I land into Kochi on Tuesday in the midst of growing question marks on the Emerging Kerala (EK) meet that begins on September 12.

The UDF Government is busy explaining this meet will not bring in any sand-mining related projects or polluting industries. It will concentrate on bio-tech, IT-related and other projects, safe for Kerala’s fragile eco system.

At the heart of the issue is depleting land reserves which have been gobbled up with Gulf remittances over long years. The concern is the Government will give away this precious commodity to industrialists.

Porinju Veliyath, MD of the portfolio management company Equity Intelligence, says: “There is so much money in Kochi and other parts of Kerala that people are on a land-buying spree. The biggest comfort and excitement these days seems to be in owning as much land as possible.”

But this hunger for land, which has gobbled up huge areas of agri land too, is causing social turmoil. Ordinary people find housing unaffordable and farming land bought by rich NRIs is lying unused.

“The result is a huge shortage of grains and vegetables and we are now totally dependant on the other three southern states for these commodities.”

Navas Meeran, Managing Director of the Rs 700-crore Eastern Condiments that sells spices under the Eastern brand, told Business Line that any criticism on the EK event should be constructive.

“In Kerala, heavy industries will not work; the available land for industrial use is limited and people here will not tolerate pollution. As of now the ecological situation is near-perfect… so the industries we invite should be non-polluting industries and services.”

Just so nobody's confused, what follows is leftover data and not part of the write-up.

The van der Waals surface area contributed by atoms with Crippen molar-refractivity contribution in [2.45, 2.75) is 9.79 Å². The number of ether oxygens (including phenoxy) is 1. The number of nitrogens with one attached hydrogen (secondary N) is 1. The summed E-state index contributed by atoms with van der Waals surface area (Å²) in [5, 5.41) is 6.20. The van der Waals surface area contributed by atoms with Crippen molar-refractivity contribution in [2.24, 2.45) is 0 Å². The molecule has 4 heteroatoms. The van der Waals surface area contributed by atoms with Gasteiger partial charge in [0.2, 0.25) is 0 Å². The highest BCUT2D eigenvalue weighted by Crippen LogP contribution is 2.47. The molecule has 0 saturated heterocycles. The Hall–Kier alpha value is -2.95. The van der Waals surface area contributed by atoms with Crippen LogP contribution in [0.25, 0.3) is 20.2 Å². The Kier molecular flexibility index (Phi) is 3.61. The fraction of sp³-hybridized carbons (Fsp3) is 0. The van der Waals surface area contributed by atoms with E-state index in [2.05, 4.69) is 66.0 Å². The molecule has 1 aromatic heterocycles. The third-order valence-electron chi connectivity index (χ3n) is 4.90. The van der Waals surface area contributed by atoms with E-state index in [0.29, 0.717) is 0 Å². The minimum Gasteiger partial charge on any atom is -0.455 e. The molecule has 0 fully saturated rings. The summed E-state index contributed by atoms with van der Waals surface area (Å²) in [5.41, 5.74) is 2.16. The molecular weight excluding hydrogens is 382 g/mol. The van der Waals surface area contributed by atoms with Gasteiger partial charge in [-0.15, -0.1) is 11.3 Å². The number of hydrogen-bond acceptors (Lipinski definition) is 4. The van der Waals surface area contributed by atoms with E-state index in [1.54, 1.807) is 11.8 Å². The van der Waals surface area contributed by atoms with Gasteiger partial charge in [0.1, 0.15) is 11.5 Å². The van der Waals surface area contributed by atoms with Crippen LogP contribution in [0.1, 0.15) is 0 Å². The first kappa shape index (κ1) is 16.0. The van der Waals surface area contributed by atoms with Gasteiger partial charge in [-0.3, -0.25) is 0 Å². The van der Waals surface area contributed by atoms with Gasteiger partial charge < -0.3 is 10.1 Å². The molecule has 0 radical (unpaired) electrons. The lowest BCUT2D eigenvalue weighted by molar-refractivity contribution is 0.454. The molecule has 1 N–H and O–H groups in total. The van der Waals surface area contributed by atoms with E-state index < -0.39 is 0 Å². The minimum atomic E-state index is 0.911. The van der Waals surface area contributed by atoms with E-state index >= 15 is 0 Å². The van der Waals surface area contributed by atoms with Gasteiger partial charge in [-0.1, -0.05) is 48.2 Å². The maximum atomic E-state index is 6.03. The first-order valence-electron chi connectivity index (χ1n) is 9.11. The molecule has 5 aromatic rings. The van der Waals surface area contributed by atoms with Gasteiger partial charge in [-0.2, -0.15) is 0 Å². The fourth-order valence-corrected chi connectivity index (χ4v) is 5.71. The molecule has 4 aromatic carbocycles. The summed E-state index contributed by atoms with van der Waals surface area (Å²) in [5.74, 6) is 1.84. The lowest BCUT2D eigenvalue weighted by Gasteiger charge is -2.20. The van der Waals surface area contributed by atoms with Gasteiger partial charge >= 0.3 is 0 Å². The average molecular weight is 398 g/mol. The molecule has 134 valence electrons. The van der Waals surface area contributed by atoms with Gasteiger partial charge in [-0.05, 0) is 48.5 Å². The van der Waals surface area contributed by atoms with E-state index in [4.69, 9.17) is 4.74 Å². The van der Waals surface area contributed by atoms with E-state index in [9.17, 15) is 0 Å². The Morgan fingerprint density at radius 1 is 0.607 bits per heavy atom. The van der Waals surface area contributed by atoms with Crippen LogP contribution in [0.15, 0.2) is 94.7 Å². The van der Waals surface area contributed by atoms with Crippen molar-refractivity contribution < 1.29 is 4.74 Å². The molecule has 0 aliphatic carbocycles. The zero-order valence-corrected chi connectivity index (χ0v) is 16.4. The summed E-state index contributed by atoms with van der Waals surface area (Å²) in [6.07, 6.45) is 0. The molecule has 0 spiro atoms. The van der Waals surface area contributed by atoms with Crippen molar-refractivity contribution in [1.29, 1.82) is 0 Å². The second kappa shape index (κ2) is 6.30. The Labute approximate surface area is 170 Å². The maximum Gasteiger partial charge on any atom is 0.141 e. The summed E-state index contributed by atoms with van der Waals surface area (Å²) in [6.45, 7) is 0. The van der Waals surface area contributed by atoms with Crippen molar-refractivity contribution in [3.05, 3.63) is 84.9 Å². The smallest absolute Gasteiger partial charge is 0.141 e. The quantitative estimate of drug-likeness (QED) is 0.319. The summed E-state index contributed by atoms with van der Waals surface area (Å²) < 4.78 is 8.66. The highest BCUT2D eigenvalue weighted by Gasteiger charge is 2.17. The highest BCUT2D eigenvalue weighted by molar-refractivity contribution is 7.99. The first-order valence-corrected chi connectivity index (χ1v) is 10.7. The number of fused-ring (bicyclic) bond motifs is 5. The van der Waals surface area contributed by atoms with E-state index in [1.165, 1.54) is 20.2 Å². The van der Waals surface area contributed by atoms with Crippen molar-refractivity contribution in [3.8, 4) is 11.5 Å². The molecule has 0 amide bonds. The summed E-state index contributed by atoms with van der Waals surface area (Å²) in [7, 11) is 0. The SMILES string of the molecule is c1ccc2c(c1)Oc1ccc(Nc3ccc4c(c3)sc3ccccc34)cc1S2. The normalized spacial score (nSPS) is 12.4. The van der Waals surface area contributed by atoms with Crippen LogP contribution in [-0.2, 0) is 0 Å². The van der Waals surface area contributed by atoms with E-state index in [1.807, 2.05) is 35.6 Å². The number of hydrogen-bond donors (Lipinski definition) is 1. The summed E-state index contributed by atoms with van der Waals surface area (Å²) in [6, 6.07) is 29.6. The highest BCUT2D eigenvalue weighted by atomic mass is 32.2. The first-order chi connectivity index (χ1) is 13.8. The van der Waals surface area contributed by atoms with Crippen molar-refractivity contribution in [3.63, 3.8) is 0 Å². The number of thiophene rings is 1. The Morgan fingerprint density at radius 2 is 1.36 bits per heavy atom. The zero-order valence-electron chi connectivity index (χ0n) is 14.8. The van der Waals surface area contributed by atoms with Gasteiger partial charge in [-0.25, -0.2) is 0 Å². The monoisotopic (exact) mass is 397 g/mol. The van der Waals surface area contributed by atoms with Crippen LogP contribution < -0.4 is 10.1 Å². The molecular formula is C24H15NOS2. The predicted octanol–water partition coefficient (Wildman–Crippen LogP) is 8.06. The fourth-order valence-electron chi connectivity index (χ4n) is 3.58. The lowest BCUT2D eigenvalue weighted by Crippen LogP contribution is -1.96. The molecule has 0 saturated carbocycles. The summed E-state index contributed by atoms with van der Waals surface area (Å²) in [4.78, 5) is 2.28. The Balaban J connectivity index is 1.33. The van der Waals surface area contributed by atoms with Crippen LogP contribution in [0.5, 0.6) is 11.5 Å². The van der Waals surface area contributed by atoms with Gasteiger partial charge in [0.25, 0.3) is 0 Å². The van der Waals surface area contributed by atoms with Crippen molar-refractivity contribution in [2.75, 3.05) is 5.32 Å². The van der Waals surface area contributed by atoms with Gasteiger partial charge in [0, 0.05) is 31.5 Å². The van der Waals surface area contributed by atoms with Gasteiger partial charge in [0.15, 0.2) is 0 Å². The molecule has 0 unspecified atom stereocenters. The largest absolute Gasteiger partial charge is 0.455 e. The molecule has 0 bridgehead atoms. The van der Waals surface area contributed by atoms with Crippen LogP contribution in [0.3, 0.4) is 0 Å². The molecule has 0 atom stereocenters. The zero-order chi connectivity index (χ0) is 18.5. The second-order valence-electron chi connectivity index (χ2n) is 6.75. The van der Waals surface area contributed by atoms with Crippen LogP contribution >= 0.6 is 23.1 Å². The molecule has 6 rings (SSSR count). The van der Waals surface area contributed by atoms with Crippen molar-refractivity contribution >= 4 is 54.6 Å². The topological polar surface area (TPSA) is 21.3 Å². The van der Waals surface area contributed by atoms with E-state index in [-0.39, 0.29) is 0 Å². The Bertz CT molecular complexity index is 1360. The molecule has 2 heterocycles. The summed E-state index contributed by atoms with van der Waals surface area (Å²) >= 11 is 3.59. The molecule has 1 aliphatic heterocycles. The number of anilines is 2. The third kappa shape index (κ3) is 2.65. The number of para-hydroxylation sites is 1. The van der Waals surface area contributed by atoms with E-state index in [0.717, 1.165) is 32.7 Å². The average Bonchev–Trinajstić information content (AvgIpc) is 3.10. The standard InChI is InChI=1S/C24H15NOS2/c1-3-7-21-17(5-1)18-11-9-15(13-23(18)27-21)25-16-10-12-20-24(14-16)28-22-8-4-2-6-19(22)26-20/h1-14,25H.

He adds that this initiative is not going to make “everyone who attends the show to put in 2 lakh crore rupees. But the Government has a duty to attract investment and create employment’’.

Particularly so because the Gulf opportunities are shrinking and some people are returning. “It is not an exodus but it no longer the great story it used to be.”

But unaffected by the controversy, at the sylvan green surroundings of the Startup Village, CEO Sijo Kuruvilla George and his team are getting ready to put up their stall at the EK event.

Started with a capital of Rs 5 crore, half-a-grant from the Department of Science and Technology and the other half from MobMe, a company he had co-founded while in engineering college, its dream is to incubate 1,000 start-ups in 10 years.

At its cheerful campus, energy and cheer are overflowing and about 70 young would-be entrepreneurs are given the physical space, and more important, the confidence that their wild ideas can translate into profitable enterprises.

Seated on tables, sprawling on bean bags, some through the day and others through the nights, the barely 20 plus youngsters are “hacking away” at their laptops trying out “crazy ideas”.

George and his team are busy finding them angel investors, mentors and all other supporting paraphernalia required to start an enterprise.

“We got our first cheque (at MobMe) of Rs 80 lakh when we were still in college from an NRI, our angel investor. He later told us: ‘I didn’t understand a word of what you said, but I saw my youth in your guys and wanted you to do well,” George says, his eyes shining, as he embarks on a challenging journey to clone his own success.

The entrepreneurs his team creates, and the people they employ, will be that many less flying for jobs to the Gulf or queuing up before employment exchanges at home.


(This article was published on September 5, 2012)
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